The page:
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All week long I thought I knew where this sermon was going. All week long I was pretty sure that this was one of those rare occasions in which life itself—all the drama, pathos, beauty, suffering, surprise, fragility, and mystery of it—presents us with exactly what we need to hear.
Surely Hurricane Harvey had, while damaging or destroying more than 100,000 homes in southeast Texas, sending more than 42,000 people to shelters, upending countless lives, and ending more than 50, provided those of us not in its path with some much-needed hope.
Harvey, a disaster of truly biblical proportions, a force of nature whose destructive power was magnified by human ignorance of, or disregard for, the laws of nature, had, oddly enough, provided us with a desperately needed glimpse of humanity’s better angels.
Less than three weeks after much of the nation was shocked to see racial hatred and violence on parade in Charlottesville, Harvey and Houston gave us images of people coming together across lines of race and class, politics and religion to literally save each other. Who would have thought that a destructive hurricane would become a national tonic, soothing balm for our hate-weary, bad-news-burdened souls?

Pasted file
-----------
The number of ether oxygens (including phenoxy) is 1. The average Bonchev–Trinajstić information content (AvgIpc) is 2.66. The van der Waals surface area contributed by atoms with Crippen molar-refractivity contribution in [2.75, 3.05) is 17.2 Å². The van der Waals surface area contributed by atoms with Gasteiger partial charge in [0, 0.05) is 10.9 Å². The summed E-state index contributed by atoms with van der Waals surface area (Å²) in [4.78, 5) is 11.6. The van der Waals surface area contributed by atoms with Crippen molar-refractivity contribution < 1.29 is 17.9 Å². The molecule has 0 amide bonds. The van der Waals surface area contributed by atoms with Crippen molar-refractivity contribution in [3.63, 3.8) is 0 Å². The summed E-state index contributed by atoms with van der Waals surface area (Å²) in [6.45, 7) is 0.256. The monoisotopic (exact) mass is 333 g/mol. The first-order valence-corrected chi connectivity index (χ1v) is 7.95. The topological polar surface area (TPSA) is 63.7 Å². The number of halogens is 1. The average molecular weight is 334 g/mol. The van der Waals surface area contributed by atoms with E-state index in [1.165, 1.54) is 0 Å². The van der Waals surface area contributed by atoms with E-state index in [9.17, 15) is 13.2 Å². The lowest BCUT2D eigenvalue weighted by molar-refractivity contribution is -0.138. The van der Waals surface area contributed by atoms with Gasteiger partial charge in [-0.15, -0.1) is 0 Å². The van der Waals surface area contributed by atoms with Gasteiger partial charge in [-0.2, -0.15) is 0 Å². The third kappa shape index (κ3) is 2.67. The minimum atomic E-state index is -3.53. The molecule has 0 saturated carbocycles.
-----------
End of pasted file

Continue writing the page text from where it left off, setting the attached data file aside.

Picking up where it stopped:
And so I spent the week watching and reading the news, collecting stories of genuine love, hospitality extended to strangers, high-and-dry people associating with the flooded-out, zealous would-be rescuers coming with their boats from far away, journalists weeping with those who wept, an entire nation that has been denigrated repeatedly by our president offering assistance, so many people who suddenly lost everything being patient in suffering, families and neighborhoods, businesses and entire towns doing their best to overcome evil with good.
For the first time in what felt like forever, my news feed was filled not with scathing political commentary but with stories of people going out of their way to help each other, no questions asked. It occurred to me that some of the great stories of Harvey hospitality and humanity would serve as clear illustrations of the more than 20 different exhortations in our scripture reading, the various things that add up to real love in action, the kind of love that transforms the lovers and, through them—through us—goes on to change the world
Yes! I thought; that’s the ticket. That’s my sermon. Finally, after a couple of weeks of pretty hard-hitting, sober stuff, I would be able to offer you some feel-good news. This one is going to write itself, I thought.